Middle and Posterior Cerebral Artery Infarction - Case 2

A 45 year old woman developed the abrupt onset of a left hemiplegia, right gaze preference and left visual field loss. Her EKG showed atrial fibrillation.

Outline the Infarction    Show the Hemorrhage    Show the Midline Shift    Show the Cingulate Herniation    Show the Surgically Removed Bone (hemicraniectomy)

Axial CT scans. (Left) Day 2; (Right) Day 4. Note the large infarction in the distribution of the right middle and posterior cerebral arteries. As the PCA territory is darker, this infarction is several days older than the MCA. There also may be a small hemorrhagic transformation deep in the basal ganglia.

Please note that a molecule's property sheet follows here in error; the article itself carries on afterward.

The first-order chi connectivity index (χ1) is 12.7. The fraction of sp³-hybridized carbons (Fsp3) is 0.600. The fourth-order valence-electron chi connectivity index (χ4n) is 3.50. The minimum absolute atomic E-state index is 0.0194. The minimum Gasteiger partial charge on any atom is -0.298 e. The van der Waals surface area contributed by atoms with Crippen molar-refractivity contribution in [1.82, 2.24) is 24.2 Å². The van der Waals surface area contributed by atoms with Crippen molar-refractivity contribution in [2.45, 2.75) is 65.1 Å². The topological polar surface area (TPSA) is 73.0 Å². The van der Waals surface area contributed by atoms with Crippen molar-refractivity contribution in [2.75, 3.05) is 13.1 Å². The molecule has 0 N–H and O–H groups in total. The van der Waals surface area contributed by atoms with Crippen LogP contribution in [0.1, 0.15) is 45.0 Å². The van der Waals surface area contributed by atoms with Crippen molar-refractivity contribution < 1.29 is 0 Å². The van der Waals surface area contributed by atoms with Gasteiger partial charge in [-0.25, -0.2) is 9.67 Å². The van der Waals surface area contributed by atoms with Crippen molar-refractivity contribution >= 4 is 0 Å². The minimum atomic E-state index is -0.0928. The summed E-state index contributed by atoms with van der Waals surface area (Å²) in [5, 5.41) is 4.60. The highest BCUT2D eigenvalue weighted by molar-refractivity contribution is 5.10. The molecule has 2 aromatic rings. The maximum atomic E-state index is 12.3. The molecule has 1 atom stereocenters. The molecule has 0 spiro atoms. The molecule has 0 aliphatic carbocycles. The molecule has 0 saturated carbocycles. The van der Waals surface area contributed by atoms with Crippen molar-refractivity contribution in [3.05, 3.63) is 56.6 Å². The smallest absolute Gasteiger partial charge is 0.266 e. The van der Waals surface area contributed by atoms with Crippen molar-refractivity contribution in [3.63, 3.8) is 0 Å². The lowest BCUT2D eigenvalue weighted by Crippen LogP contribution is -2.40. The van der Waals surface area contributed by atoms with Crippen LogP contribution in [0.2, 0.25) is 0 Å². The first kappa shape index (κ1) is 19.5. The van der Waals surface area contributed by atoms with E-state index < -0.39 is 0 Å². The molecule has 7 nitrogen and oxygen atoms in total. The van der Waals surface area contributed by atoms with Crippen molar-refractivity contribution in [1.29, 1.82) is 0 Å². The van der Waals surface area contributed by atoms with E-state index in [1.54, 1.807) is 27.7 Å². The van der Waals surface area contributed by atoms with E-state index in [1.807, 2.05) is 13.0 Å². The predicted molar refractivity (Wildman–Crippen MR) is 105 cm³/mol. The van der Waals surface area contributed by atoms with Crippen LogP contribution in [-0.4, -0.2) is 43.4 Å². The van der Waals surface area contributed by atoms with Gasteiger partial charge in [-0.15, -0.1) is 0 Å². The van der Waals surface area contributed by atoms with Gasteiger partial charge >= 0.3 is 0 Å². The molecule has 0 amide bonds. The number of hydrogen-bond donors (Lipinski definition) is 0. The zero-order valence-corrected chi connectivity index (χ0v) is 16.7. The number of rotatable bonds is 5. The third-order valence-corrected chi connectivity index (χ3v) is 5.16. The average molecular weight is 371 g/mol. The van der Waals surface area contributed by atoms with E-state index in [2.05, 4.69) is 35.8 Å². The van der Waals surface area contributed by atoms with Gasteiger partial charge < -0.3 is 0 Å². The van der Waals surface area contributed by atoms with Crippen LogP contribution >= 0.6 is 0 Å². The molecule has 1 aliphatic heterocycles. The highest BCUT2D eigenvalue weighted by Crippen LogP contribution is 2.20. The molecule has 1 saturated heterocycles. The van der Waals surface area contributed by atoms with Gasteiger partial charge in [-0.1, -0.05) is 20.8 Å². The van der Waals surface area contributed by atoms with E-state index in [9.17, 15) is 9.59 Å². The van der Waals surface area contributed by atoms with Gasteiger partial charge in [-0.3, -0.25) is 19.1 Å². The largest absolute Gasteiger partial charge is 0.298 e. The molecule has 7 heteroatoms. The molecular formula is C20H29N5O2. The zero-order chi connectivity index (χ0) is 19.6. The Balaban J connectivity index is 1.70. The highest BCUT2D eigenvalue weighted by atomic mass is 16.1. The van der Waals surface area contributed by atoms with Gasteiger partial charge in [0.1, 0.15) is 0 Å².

In a patient this age, this is typically a lethal lesion. As the stroke is so large, as it swells, intracranial pressure increases, ultimately resulting in herniation and death. To prevent herniation intracranially, a hemicraniectomy can be performed (right image) where the a skull flap is removed. Hence, the brain can swell and herniate extracranially. Note on the right image, the herniation of brain through the surgical opening. This procedure is most appropriate to consider with right sided lesions (i.e., primary language area unaffected) and in patients with very large strokes.

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